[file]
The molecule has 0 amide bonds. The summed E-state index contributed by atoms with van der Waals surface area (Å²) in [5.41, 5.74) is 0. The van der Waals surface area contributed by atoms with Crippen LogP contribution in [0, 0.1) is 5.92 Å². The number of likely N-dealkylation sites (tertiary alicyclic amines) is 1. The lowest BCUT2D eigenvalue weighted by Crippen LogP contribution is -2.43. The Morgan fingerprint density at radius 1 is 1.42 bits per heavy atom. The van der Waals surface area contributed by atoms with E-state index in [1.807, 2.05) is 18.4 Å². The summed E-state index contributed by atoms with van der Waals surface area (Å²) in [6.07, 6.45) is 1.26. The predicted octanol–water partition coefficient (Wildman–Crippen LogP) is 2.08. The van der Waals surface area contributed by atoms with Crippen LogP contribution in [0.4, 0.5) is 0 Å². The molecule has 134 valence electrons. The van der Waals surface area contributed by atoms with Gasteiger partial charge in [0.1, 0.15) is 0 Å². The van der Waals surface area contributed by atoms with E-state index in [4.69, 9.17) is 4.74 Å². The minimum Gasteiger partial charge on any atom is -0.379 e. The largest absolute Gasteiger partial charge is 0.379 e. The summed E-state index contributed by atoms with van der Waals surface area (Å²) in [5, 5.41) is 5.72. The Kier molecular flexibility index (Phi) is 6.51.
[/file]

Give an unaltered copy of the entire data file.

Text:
The molecule has 0 amide bonds. The summed E-state index contributed by atoms with van der Waals surface area (Å²) in [5.41, 5.74) is 0. The van der Waals surface area contributed by atoms with Crippen LogP contribution in [0, 0.1) is 5.92 Å². The number of likely N-dealkylation sites (tertiary alicyclic amines) is 1. The lowest BCUT2D eigenvalue weighted by Crippen LogP contribution is -2.43. The Morgan fingerprint density at radius 1 is 1.42 bits per heavy atom. The van der Waals surface area contributed by atoms with E-state index in [1.807, 2.05) is 18.4 Å². The summed E-state index contributed by atoms with van der Waals surface area (Å²) in [6.07, 6.45) is 1.26. The predicted octanol–water partition coefficient (Wildman–Crippen LogP) is 2.08. The van der Waals surface area contributed by atoms with Crippen LogP contribution in [0.4, 0.5) is 0 Å². The molecule has 134 valence electrons. The van der Waals surface area contributed by atoms with Gasteiger partial charge in [0.1, 0.15) is 0 Å². The van der Waals surface area contributed by atoms with E-state index in [4.69, 9.17) is 4.74 Å². The minimum Gasteiger partial charge on any atom is -0.379 e. The largest absolute Gasteiger partial charge is 0.379 e. The summed E-state index contributed by atoms with van der Waals surface area (Å²) in [5, 5.41) is 5.72. The Kier molecular flexibility index (Phi) is 6.51.